Occupy Cyberspace

Today, I saw a message on Twitter about the police shutting down Occupy Hartford. Interestingly enough, the first source on Twitter I saw talking about this was a traditional local news organization that has started using Twitter. I immediately sent a message to a Hartford City Counselor whom I know on Twitter and who has been supportive on the Occupy movement. He provided additional details to the story.

As far as I know, the encampment was shutdown without any major incidents. As I drove home from work, I listened to a story about the Occupy movement and how active it has been on Twitter. Occupy Hartford never seemed all that active on Twitter, and perhaps that is a contributing factor to the end of the encampment.

Twitter is changing a lot of the political discourse. As a whole, the occupy movement seems to have made good use of social media, even if Occupy Hartford didn’t. Issues that resonate, that are likely to be repeated, have the ability to emerge when others are trying to control the message, and that is, perhaps the real power of the occupy movement and the importance of occupying cyberspace.

A recent kerfuffle is illustrating this quite nicely. Chick-Fil-A has sent a cease and desist order to the guy who created the Eat More Kale T-shirts. They have trademarked ‘Eat Mor Chikin’ and are apparently concerned that people might confuse kale and chicken. The story is starting to get legs and the New York Times and NPR have both covered it. There is a YouTube video of Vermont Gov. Peter Shumlin suggesting people from Chick-fil-a that don’t understand the difference between kale and chicken come up to Vermont where it will be explained to them.

Chick-fil-a has a press release out talking about the importance of defending the brand and the trademark. Unless someone backs down or a compromise is reached, the trademark will have to be defended in court, and Chick-fil-a’s ability to defend its trademark from kale eating artists in Vermont is questionable.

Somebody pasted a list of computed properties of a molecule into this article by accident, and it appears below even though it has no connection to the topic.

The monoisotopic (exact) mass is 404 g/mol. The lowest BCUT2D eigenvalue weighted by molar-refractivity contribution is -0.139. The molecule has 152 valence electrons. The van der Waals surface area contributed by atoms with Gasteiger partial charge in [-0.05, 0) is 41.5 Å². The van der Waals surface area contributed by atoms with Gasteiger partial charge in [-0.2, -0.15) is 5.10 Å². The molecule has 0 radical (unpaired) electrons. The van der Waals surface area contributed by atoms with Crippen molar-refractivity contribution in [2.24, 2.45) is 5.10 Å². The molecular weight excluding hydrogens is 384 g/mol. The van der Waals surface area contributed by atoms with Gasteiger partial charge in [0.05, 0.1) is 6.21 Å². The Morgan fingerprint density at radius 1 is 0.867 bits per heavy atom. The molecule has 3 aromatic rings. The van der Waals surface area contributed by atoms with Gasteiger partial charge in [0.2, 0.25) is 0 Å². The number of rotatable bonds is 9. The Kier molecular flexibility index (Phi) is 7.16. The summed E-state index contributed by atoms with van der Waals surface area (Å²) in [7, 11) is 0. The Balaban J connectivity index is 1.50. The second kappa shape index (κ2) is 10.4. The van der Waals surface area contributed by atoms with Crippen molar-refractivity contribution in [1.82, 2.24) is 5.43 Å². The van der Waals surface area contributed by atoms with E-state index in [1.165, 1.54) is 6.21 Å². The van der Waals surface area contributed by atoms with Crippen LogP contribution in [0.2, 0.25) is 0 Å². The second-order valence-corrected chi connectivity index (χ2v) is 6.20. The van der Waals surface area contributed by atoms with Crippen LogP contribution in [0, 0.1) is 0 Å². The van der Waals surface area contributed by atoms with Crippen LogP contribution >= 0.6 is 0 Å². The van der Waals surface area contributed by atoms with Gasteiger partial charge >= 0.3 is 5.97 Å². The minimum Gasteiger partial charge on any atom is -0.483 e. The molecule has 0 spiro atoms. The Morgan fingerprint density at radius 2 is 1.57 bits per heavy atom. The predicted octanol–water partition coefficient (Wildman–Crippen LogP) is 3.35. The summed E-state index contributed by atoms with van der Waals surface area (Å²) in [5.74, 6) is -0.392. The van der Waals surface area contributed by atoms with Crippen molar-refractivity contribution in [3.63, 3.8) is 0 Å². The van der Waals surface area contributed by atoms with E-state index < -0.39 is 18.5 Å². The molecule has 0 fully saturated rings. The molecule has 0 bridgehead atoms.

What is not questionable, is that Chick-fil-a doesn’t get the importance of occupying cyberspace. Yes, they are on Twitter with over 100,000 followers. @EatMorChikin is also on Twitter with around 7,500 followers. Yet when you look at the buzz, #teamkale seems to be out performing @chickfila today. They whether or not they successfully defend the ‘Eat Mor Chikin’ trademark against ‘Eat More Kale’, their current efforts are not successfully defending the brand.

Especially in this time of the occupy movement where the richest 1% and large corporations are vilified, it seems particularly a bad idea for a large fast food corporation to go after a small artist encouraging people to eat more healthy food. It just isn’t a winning narrative. Add to this, Chick-fil-a claiming to exist ‘to glorify God’, and they even more wide open to attacks. Is trying to shut down a small artist glorifying God? I don’t think so.

I have to wonder what is going on internally at Chick-fil-a. Is there someone in the organization who is pointing out that this has the potential to grow into an even larger public relations fiasco? Is there someone trying to reconcile this fiasco with glorifying God? Or, are they just going along with their lawyers and already in so deep that they just don’t see that it is well past time to stop digging?

Occupying cyberspace is about allowing people powered messages to emerge, messages that have a compelling narrative that people will repeat. Organizations need to think seriously about what this does to their business models.

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